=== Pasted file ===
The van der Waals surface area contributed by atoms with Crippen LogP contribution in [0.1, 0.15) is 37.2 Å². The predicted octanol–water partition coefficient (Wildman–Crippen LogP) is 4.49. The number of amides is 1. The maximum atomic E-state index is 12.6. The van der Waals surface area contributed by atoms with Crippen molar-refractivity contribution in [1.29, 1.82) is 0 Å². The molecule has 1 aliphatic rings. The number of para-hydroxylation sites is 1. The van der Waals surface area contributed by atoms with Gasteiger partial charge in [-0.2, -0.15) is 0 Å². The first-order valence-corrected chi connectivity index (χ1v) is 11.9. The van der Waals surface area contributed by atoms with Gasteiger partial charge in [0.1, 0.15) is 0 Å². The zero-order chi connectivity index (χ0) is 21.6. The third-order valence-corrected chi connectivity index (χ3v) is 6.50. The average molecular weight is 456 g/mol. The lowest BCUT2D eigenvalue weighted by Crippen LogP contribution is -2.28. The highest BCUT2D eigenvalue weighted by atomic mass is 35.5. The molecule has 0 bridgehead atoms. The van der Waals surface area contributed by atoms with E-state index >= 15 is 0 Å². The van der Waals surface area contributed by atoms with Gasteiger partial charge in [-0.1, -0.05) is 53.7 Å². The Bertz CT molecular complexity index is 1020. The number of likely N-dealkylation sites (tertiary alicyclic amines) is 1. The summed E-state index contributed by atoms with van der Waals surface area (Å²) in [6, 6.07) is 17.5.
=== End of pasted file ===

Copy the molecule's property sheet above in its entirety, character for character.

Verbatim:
The van der Waals surface area contributed by atoms with Crippen LogP contribution in [0.1, 0.15) is 37.2 Å². The predicted octanol–water partition coefficient (Wildman–Crippen LogP) is 4.49. The number of amides is 1. The maximum atomic E-state index is 12.6. The van der Waals surface area contributed by atoms with Crippen molar-refractivity contribution in [1.29, 1.82) is 0 Å². The molecule has 1 aliphatic rings. The number of para-hydroxylation sites is 1. The van der Waals surface area contributed by atoms with Gasteiger partial charge in [-0.2, -0.15) is 0 Å². The first-order valence-corrected chi connectivity index (χ1v) is 11.9. The van der Waals surface area contributed by atoms with Gasteiger partial charge in [0.1, 0.15) is 0 Å². The zero-order chi connectivity index (χ0) is 21.6. The third-order valence-corrected chi connectivity index (χ3v) is 6.50. The average molecular weight is 456 g/mol. The lowest BCUT2D eigenvalue weighted by Crippen LogP contribution is -2.28. The highest BCUT2D eigenvalue weighted by atomic mass is 35.5. The molecule has 0 bridgehead atoms. The van der Waals surface area contributed by atoms with E-state index >= 15 is 0 Å². The van der Waals surface area contributed by atoms with Gasteiger partial charge in [-0.1, -0.05) is 53.7 Å². The Bertz CT molecular complexity index is 1020. The number of likely N-dealkylation sites (tertiary alicyclic amines) is 1. The summed E-state index contributed by atoms with van der Waals surface area (Å²) in [6, 6.07) is 17.5.